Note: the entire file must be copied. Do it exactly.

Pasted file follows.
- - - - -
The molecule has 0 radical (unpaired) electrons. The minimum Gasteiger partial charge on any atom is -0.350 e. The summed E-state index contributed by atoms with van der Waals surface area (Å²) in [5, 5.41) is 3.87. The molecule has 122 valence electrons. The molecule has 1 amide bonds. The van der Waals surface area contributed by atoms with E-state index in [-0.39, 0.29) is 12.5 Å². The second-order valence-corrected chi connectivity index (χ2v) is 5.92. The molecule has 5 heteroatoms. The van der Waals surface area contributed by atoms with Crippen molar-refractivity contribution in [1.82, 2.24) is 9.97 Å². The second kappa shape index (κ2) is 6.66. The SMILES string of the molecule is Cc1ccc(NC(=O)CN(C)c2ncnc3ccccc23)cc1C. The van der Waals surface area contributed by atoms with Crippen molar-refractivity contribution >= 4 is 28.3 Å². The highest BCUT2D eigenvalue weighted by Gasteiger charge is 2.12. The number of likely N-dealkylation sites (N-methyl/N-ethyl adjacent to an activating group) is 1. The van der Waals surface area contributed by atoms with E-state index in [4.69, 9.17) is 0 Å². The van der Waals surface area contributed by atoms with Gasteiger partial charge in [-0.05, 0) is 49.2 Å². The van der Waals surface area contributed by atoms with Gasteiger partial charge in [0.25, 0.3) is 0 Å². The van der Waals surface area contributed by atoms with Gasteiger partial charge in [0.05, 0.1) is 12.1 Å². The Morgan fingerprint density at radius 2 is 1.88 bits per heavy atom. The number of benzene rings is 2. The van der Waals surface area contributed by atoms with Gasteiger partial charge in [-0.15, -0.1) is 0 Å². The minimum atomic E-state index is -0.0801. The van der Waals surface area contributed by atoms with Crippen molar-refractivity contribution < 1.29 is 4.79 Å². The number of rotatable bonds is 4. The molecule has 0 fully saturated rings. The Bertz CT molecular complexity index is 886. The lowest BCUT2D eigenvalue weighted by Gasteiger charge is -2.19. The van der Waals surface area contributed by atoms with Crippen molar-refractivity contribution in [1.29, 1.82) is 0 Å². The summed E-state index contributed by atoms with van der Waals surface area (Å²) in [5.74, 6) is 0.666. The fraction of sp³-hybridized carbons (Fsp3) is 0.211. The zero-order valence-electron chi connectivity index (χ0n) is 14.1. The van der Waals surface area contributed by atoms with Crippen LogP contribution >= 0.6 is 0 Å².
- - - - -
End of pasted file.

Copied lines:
The molecule has 0 radical (unpaired) electrons. The minimum Gasteiger partial charge on any atom is -0.350 e. The summed E-state index contributed by atoms with van der Waals surface area (Å²) in [5, 5.41) is 3.87. The molecule has 122 valence electrons. The molecule has 1 amide bonds. The van der Waals surface area contributed by atoms with E-state index in [-0.39, 0.29) is 12.5 Å². The second-order valence-corrected chi connectivity index (χ2v) is 5.92. The molecule has 5 heteroatoms. The van der Waals surface area contributed by atoms with Crippen molar-refractivity contribution in [1.82, 2.24) is 9.97 Å². The second kappa shape index (κ2) is 6.66. The SMILES string of the molecule is Cc1ccc(NC(=O)CN(C)c2ncnc3ccccc23)cc1C. The van der Waals surface area contributed by atoms with Crippen molar-refractivity contribution >= 4 is 28.3 Å². The highest BCUT2D eigenvalue weighted by Gasteiger charge is 2.12. The number of likely N-dealkylation sites (N-methyl/N-ethyl adjacent to an activating group) is 1. The van der Waals surface area contributed by atoms with E-state index in [4.69, 9.17) is 0 Å². The van der Waals surface area contributed by atoms with Gasteiger partial charge in [-0.05, 0) is 49.2 Å². The van der Waals surface area contributed by atoms with Gasteiger partial charge in [0.25, 0.3) is 0 Å². The van der Waals surface area contributed by atoms with Gasteiger partial charge in [0.05, 0.1) is 12.1 Å². The Morgan fingerprint density at radius 2 is 1.88 bits per heavy atom. The number of benzene rings is 2. The van der Waals surface area contributed by atoms with Gasteiger partial charge in [-0.15, -0.1) is 0 Å². The minimum atomic E-state index is -0.0801. The van der Waals surface area contributed by atoms with Crippen molar-refractivity contribution < 1.29 is 4.79 Å². The number of rotatable bonds is 4. The molecule has 0 fully saturated rings. The Bertz CT molecular complexity index is 886. The lowest BCUT2D eigenvalue weighted by Gasteiger charge is -2.19. The van der Waals surface area contributed by atoms with Crippen molar-refractivity contribution in [1.29, 1.82) is 0 Å². The summed E-state index contributed by atoms with van der Waals surface area (Å²) in [5.74, 6) is 0.666. The fraction of sp³-hybridized carbons (Fsp3) is 0.211. The zero-order valence-electron chi connectivity index (χ0n) is 14.1. The van der Waals surface area contributed by atoms with Crippen LogP contribution >= 0.6 is 0 Å².